When it comes to obesity, both genetics and environment are thought to play their parts. A new study appearing in the journal Nature suggests that a genetic mutation may give rise to a obesity gene that could be the reason some people are at higher risk of becoming obese when they eat the all too typical western high fat diet.
Study co author Gozoh Tsujimoto, a professor in the department of genomic drug discovery science at Japan’s Kyoto University is hopeful that testing for this mutation could become more readily available, and those who have it could be warned away from high fat foods or perhaps treated with yet-to-be-developed medications.
We know that obesity happens when you consistently take in more calories than you burn each day. The right balance of calories in/calories out is different for everyone – some things that impact this balance include your genetics, overeating or eating lots of high fat foods and not exercising on a regular basis.
If you’re not sure where you stand in terms of your weight, a visit to the scale is in order. There are online body mass index calculators you can use to give you that all-important BMI number.
If your BMI is higher than it should be, you’re at higher risk of diabetes, stroke, heart disease, arthritis and even some pretty dangerous cancers. Carrying that extra weight also makes it harder to move about… keeps you feeling sluggish and uncomfortable.
In this latest work on genetics and obesity, the team examined a part of the body’s communication system that regulates appetite and the production of fat cells. They found that mice who did not have the component were 10% fatter than other mice were when both groups were fed the same high fat diet. These mice also had a higher intolerance to glucose.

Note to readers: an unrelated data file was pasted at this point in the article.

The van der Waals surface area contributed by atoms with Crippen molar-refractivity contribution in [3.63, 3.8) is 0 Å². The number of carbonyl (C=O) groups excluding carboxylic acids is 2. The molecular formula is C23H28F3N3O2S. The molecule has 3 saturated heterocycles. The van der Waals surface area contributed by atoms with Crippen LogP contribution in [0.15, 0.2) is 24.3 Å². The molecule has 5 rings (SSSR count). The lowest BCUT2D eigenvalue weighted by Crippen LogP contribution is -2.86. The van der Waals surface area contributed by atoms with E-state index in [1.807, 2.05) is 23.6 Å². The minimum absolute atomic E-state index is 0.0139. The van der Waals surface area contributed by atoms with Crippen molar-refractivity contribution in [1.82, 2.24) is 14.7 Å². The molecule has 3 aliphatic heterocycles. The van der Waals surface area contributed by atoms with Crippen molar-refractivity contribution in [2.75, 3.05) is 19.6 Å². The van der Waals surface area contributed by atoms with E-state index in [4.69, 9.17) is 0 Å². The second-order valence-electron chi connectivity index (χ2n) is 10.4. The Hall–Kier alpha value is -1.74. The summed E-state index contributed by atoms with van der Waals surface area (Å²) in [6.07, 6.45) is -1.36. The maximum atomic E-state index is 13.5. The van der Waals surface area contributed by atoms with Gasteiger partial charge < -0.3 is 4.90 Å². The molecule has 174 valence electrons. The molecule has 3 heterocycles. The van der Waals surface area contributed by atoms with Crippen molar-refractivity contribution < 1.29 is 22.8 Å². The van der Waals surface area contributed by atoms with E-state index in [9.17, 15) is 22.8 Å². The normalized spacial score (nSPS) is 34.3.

Taking things one step further, the team saw that Europeans who had the genetic mutation, called GPR120, were more often obese than those who didn’t. Tsujimoto believes that this study is the first one to show the gene responsible for diet-induced obesity. He believes that over 3% of Europeans have the mutation and is planning to study how many in the Japanese Chinese and Korean populations have it as well.
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Gene Mutation Might Make It Easier For Some To Gain Weight… Continued…
There is a test to detect the mutation, costing almost $200 available currently only in Japan. There are no current medications to reverse the effects of the mutation.
As we’ve said here before, research on animals doesn’t always work out to something useful for people. Much more study in this area is needed before we’ll know anything for sure. Most experts agree that genetics is only part of the puzzle when it comes to obesity, but given that this study had consistent findings in the mice and people, the genetic mutation idea does have a firmer footing. Also researchers have a new and potentially exciting area to investigate, working to understand both the physiology and biology of obesity.
Today two thirds of the U.S. population is either overweight or obese. Our modern world offers an abundance of calorie-laden foods and drinks, not to mention few opportunities to be active. Still, the thing to understand is that genetic changes take far longer than the few decades any of these factors have been around. Experts believe that genes do play a part in whether we become obese, including the so-called obesity gene, but it may simply be because they help to regulate how our bodies naturally capture, store and use energy.